AVE Train Madrid-Barcelona

ave-train-barcelona-madrid.jpgThe high-speed AVE train between Madrid and Barcelona opened in 2008 and has been making travel between the two Spanish giant cities fast-and-easy ever since, creating real competition with the airlines. Or has it?

Not so long ago, the trip between Barcelona and Madrid would make any traveler cringe with the thought of a slow, 8-hour ride trip with the countryside going by at a not-so-fast rate. It was cheaper to go by train then, however. Now you have no choice for the train; it’s the AVE or nothing. They don’t even have the slow, overnight train anymore. OCT.2010 UPDATE: Now there is slow, overnight train between Madrid and Barcelona which lasts 9 hours. There’s also a multi-stop, slower afternoon train which takes almost as long. Logically, these two slower trains cost less, but in many cases they don’t cost much less if you secure the “WEB” prices for fast AVE trains online.

With faster service you also get higher prices – unless you plan your trip one month or more ahead of time. The RENFE website, although a bit difficult to maneuver through the steps, does eventually reveal a myriad of daily departures, pricing schemes, and 3 classes of tickets.

Last month, when I first started scanning plane and train prices for my trip to Barcelona later this month for the Alimentaria Barcelona 2010 Food and Beverage Exhibition, I found good prices all around – with airplane fares cheaper than the train.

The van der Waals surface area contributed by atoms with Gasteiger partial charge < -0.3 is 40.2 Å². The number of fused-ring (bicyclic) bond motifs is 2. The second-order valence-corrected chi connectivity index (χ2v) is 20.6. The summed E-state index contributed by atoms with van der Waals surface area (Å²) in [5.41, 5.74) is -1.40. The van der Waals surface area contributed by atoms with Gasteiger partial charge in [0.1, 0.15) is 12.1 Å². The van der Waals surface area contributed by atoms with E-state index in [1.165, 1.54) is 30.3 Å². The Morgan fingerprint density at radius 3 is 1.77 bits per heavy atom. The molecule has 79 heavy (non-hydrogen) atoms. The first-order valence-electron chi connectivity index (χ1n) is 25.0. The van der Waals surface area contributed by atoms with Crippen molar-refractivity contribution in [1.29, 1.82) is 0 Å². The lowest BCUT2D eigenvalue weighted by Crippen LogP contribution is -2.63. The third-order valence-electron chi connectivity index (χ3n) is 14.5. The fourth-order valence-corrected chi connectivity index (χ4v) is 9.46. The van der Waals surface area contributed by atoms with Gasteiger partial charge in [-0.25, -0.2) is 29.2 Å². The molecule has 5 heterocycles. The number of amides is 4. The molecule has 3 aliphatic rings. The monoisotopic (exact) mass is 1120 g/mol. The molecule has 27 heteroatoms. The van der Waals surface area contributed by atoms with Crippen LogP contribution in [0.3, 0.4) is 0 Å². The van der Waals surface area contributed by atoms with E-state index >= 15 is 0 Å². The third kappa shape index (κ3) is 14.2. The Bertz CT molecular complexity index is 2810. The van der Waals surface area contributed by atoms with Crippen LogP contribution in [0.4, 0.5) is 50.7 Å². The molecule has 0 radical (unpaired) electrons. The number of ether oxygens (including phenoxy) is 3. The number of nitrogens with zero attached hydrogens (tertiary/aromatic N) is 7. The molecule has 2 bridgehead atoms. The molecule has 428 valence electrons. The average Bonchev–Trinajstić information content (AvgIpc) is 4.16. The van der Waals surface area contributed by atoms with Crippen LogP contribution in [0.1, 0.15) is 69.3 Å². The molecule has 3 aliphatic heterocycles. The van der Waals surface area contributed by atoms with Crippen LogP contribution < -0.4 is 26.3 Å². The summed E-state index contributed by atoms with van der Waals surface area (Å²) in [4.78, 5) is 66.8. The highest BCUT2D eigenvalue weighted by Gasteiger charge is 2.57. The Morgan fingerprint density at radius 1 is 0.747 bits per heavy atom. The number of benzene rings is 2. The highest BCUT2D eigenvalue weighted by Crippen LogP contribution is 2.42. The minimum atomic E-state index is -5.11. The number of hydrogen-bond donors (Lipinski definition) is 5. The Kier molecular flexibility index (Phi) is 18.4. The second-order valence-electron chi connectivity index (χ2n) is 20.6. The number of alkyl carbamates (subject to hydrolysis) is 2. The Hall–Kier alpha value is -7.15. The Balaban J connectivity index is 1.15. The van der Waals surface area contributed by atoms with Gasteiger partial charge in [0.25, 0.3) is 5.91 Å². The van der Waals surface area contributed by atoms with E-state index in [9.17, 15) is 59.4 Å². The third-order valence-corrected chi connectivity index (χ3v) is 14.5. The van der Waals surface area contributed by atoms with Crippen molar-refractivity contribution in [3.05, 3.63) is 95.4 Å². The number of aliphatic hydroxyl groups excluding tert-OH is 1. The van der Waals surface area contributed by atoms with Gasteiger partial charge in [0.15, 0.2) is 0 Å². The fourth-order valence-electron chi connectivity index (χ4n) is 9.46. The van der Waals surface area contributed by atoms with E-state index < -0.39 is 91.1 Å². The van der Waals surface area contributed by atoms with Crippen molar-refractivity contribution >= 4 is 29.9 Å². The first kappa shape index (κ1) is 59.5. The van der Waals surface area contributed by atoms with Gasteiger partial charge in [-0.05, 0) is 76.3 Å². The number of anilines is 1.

Until just a week ago I was sure I’d be flying on Spanair as they had round-trip airfare of 88 Euros total, no extra charge for checking one one suitcase and one carry-on bag. Even better was the flight takes only 1 hour 20 minutes. Can you beat that? And they have flights from Madrid to Barcelona every 1.5 hours out of Barajas Madrid Airport. That’s a great deal.

Sure, I realize it would take me 1 hour to get to Madrid Barajas Airport by metro, then another 1-2 hours waiting in line or waiting for plane departure, then, undoubtedly another 1.5 hours to recover my checked bag and get transportation from El Prat-Barcelona Airport to my Barcelona Hostel. All totaled, and estimated travel time from door-to-door of about 5.5 hours. But it just SEEMS so much faster, doesn’t it? Afterall, you’re only traveling for 80 minutes in the air!

Now the train. My round-trip ticket from Madrid to Barcelona on the AVE train cost about 165 Euros all totaled. They don’t charge extra for baggage, either. It takes me maybe about 45 minutes by bus (waiting for bus to arrive, changing buses once) to get to Atocha train station in Madrid. And the great thing about the train is you only have to arrive a couple minutes early to get on. The security line is always fast and the lines are generally short as it takes so little time to pass through. The trip itself takes just under 3 hours. Mine is not a “direct” route so I guess it makes at least one stop along the way. The direct AVE trains from Madrid to Barcelona are approximately 10 minutes faster and the tickets are significantly more expensive. Not worth it. Upon arriving to the downtown SANTS train station, I only have to get off the train and go directly to the SANTS metro station, traveling maybe 20 minutes to the Plaça de Catalunya. 20 minutes later I’m at my first hostal (of 3 during my stay). Total door-to-door travel time: less than 5 hours.